bore a maker's stamp. Plate LXXIX., Figs. 3, 4 and 9, which are of lead, were no doubt used as lamp holders. A somewhat similar specimen, with the lamp in it, is on exhibition in the Guildhall Museum, London.[1] A rudely shaped lamp cut from a block of stone is shown in Fig. 1 of the same plate, and there were several others. There were also three lamps of iron. Two of these came from pits and were in remarkable preservation. The finest (Plate LXXIX., Fig. 7) was taken out of Pit LXV, which probably belonged to the first century, to judge from the coins and the pottery which it contained. The form resembles that of a Scottish 'crusie.' The oil vessel is about 4 inches in length, and has its sides pinched in the middle. At the end opposite to the wick a stem rises about 5 inches, and then, flattened somewhat, curves over the vessel. A swivel, 3 inches in length, is inserted through a hole in the flattened portion, and this in its turn is looped into a rod 10½ inches long, furnished with a hook which projects one inch from the upper end. By the aid of the hook the lamp could be fastened to a beam, or could be carried in the hand. A second lamp of the same sort was found in Pit LVII, at the Baths, but there the long rod with its hook has been almost entirely lost (Plate LXXIX., Fig. 6). On the German Limes a good specimen of a hanging lamp of the kind was discovered at Heftrich.[2] A rod of twisted iron from the ditch of the early fort (Plate LXXIX., Fig. 5) appears to have been a portion of one of these hanging lamps. We are probably justified in classing with the lamps the small tweezers of bronze, two pairs of which were found. They would be useful for adjusting the wicks. One pair (Plate XCII., Fig. 8) came from the Baths. The other (Plate XCII., Fig. 6) from Block XIII, where it had been attached to a ring along with another small object, only a portion of which remains, but which had probably been a pin for teasing out the wick, such as that illustrated in Plate XCII., Fig. 16. Fig. 6 has a loose ring on the stem, by which the open ends can be brought together.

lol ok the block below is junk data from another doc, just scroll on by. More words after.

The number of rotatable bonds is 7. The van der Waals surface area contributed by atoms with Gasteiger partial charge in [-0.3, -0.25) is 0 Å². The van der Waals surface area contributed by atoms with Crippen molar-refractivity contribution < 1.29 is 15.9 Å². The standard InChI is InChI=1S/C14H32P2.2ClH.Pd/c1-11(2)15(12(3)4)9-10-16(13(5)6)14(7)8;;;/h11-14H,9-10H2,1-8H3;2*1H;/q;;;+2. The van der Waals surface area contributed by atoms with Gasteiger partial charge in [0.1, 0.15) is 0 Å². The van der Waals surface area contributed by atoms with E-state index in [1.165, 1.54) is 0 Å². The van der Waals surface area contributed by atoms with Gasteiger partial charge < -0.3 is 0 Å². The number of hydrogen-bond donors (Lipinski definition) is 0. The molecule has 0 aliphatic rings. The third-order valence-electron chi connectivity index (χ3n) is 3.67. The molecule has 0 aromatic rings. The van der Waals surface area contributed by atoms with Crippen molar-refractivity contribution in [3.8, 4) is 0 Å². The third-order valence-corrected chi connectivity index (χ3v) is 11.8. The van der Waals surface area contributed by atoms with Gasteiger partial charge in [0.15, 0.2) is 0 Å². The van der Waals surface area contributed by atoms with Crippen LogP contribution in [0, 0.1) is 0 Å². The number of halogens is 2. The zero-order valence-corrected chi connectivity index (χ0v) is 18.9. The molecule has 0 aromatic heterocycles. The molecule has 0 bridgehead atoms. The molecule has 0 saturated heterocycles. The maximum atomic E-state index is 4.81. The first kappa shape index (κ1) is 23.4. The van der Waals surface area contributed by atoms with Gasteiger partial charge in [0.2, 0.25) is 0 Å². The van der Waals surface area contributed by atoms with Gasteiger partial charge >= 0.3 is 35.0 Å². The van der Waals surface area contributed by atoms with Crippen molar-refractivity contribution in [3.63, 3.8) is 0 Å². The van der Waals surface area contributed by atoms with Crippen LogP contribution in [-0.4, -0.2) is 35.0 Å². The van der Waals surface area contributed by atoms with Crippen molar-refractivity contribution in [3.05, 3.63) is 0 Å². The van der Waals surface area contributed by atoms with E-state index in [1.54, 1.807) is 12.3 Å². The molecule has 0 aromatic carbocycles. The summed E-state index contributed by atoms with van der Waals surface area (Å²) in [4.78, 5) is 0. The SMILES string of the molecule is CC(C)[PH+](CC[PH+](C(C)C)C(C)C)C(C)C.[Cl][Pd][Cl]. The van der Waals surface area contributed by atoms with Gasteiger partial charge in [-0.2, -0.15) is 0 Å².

Styli and Tablets

Styli were of somewhat common occurrence. One which came from the ditch of the early fort was of bronze (Plate LXXX., Fig. 2). The rest were of iron. They were entirely without ornament, although they varied somewhat in the shape of the eraser and in the point (see Plate LXXX., Figs. 1–5 and 7–11). Some had points of solid metal. Others appeared to have been fitted with points which had perhaps been of agate. The ordinary pen, such as has been occasionally found in Germany,

1 Catalogue of the Collection of London Antiquities, pl. x. fig. 4.

2 Der Obergermanisch-Raetische Limes, Lief. 23, 'Kastell Heftrich,' Taf. ii. 13.